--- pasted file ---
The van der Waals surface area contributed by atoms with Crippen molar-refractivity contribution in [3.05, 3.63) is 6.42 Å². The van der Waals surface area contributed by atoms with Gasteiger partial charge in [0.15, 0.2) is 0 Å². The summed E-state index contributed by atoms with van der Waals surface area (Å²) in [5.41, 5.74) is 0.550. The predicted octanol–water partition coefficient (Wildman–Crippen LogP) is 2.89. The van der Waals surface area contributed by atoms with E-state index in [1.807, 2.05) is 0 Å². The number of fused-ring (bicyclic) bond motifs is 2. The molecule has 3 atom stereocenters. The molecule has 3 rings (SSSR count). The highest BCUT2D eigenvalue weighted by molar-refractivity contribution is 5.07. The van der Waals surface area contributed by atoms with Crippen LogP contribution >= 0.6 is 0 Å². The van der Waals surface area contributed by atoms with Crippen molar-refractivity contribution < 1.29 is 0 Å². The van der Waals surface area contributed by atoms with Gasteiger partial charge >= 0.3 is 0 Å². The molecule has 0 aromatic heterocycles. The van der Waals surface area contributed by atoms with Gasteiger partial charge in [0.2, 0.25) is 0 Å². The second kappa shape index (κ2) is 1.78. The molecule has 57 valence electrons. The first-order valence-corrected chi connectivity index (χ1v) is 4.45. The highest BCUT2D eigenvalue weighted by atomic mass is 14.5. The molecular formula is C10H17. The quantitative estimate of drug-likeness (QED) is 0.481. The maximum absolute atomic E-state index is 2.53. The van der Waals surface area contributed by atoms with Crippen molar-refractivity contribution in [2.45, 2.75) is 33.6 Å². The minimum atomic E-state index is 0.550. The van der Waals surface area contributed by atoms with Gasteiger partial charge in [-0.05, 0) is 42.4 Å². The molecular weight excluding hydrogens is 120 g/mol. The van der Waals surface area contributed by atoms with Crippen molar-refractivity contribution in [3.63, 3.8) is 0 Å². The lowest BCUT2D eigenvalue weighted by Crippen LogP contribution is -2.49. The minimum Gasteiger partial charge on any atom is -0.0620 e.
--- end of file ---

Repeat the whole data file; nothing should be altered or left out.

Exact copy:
The van der Waals surface area contributed by atoms with Crippen molar-refractivity contribution in [3.05, 3.63) is 6.42 Å². The van der Waals surface area contributed by atoms with Gasteiger partial charge in [0.15, 0.2) is 0 Å². The summed E-state index contributed by atoms with van der Waals surface area (Å²) in [5.41, 5.74) is 0.550. The predicted octanol–water partition coefficient (Wildman–Crippen LogP) is 2.89. The van der Waals surface area contributed by atoms with E-state index in [1.807, 2.05) is 0 Å². The number of fused-ring (bicyclic) bond motifs is 2. The molecule has 3 atom stereocenters. The molecule has 3 rings (SSSR count). The highest BCUT2D eigenvalue weighted by molar-refractivity contribution is 5.07. The van der Waals surface area contributed by atoms with Crippen LogP contribution >= 0.6 is 0 Å². The van der Waals surface area contributed by atoms with Crippen molar-refractivity contribution < 1.29 is 0 Å². The van der Waals surface area contributed by atoms with Gasteiger partial charge >= 0.3 is 0 Å². The molecule has 0 aromatic heterocycles. The van der Waals surface area contributed by atoms with Gasteiger partial charge in [0.2, 0.25) is 0 Å². The second kappa shape index (κ2) is 1.78. The molecule has 57 valence electrons. The first-order valence-corrected chi connectivity index (χ1v) is 4.45. The highest BCUT2D eigenvalue weighted by atomic mass is 14.5. The molecular formula is C10H17. The quantitative estimate of drug-likeness (QED) is 0.481. The maximum absolute atomic E-state index is 2.53. The van der Waals surface area contributed by atoms with Crippen molar-refractivity contribution in [2.45, 2.75) is 33.6 Å². The minimum atomic E-state index is 0.550. The van der Waals surface area contributed by atoms with Gasteiger partial charge in [-0.05, 0) is 42.4 Å². The molecular weight excluding hydrogens is 120 g/mol. The van der Waals surface area contributed by atoms with Crippen molar-refractivity contribution in [3.63, 3.8) is 0 Å². The lowest BCUT2D eigenvalue weighted by Crippen LogP contribution is -2.49. The minimum Gasteiger partial charge on any atom is -0.0620 e.